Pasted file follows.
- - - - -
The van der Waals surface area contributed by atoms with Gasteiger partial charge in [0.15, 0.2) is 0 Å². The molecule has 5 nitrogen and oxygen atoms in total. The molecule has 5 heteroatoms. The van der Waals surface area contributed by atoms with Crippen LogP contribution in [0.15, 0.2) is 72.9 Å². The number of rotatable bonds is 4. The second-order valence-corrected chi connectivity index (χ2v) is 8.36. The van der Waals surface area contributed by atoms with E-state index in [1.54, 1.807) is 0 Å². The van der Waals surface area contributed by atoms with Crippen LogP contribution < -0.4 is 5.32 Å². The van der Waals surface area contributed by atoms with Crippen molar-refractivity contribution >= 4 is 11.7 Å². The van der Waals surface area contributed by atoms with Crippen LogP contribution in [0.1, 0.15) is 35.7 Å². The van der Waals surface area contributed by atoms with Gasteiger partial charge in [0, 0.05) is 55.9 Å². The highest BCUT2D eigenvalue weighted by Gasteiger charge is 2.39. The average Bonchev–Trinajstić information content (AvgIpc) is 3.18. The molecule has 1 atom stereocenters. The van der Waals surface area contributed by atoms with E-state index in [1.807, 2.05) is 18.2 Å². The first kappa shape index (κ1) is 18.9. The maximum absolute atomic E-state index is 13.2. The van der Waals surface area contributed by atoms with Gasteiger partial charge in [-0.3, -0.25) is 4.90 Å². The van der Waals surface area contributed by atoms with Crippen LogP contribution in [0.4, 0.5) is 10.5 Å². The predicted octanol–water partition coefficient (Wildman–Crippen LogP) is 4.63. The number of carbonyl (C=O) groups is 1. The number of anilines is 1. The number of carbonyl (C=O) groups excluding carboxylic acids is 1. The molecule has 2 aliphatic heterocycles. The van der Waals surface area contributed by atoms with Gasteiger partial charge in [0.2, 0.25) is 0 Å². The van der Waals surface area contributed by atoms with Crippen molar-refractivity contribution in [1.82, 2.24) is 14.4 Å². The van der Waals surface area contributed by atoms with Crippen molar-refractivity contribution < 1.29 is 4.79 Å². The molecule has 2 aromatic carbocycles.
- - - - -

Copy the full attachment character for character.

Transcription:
The van der Waals surface area contributed by atoms with Gasteiger partial charge in [0.15, 0.2) is 0 Å². The molecule has 5 nitrogen and oxygen atoms in total. The molecule has 5 heteroatoms. The van der Waals surface area contributed by atoms with Crippen LogP contribution in [0.15, 0.2) is 72.9 Å². The number of rotatable bonds is 4. The second-order valence-corrected chi connectivity index (χ2v) is 8.36. The van der Waals surface area contributed by atoms with E-state index in [1.54, 1.807) is 0 Å². The van der Waals surface area contributed by atoms with Crippen LogP contribution < -0.4 is 5.32 Å². The van der Waals surface area contributed by atoms with Crippen molar-refractivity contribution >= 4 is 11.7 Å². The van der Waals surface area contributed by atoms with Crippen LogP contribution in [0.1, 0.15) is 35.7 Å². The van der Waals surface area contributed by atoms with Gasteiger partial charge in [0, 0.05) is 55.9 Å². The highest BCUT2D eigenvalue weighted by Gasteiger charge is 2.39. The average Bonchev–Trinajstić information content (AvgIpc) is 3.18. The molecule has 1 atom stereocenters. The van der Waals surface area contributed by atoms with E-state index in [1.807, 2.05) is 18.2 Å². The first kappa shape index (κ1) is 18.9. The maximum absolute atomic E-state index is 13.2. The van der Waals surface area contributed by atoms with Gasteiger partial charge in [-0.3, -0.25) is 4.90 Å². The van der Waals surface area contributed by atoms with Crippen LogP contribution in [0.4, 0.5) is 10.5 Å². The predicted octanol–water partition coefficient (Wildman–Crippen LogP) is 4.63. The number of carbonyl (C=O) groups is 1. The number of anilines is 1. The number of carbonyl (C=O) groups excluding carboxylic acids is 1. The molecule has 2 aliphatic heterocycles. The van der Waals surface area contributed by atoms with Gasteiger partial charge in [0.2, 0.25) is 0 Å². The van der Waals surface area contributed by atoms with Crippen molar-refractivity contribution in [1.82, 2.24) is 14.4 Å². The van der Waals surface area contributed by atoms with Crippen molar-refractivity contribution < 1.29 is 4.79 Å². The molecule has 2 aromatic carbocycles.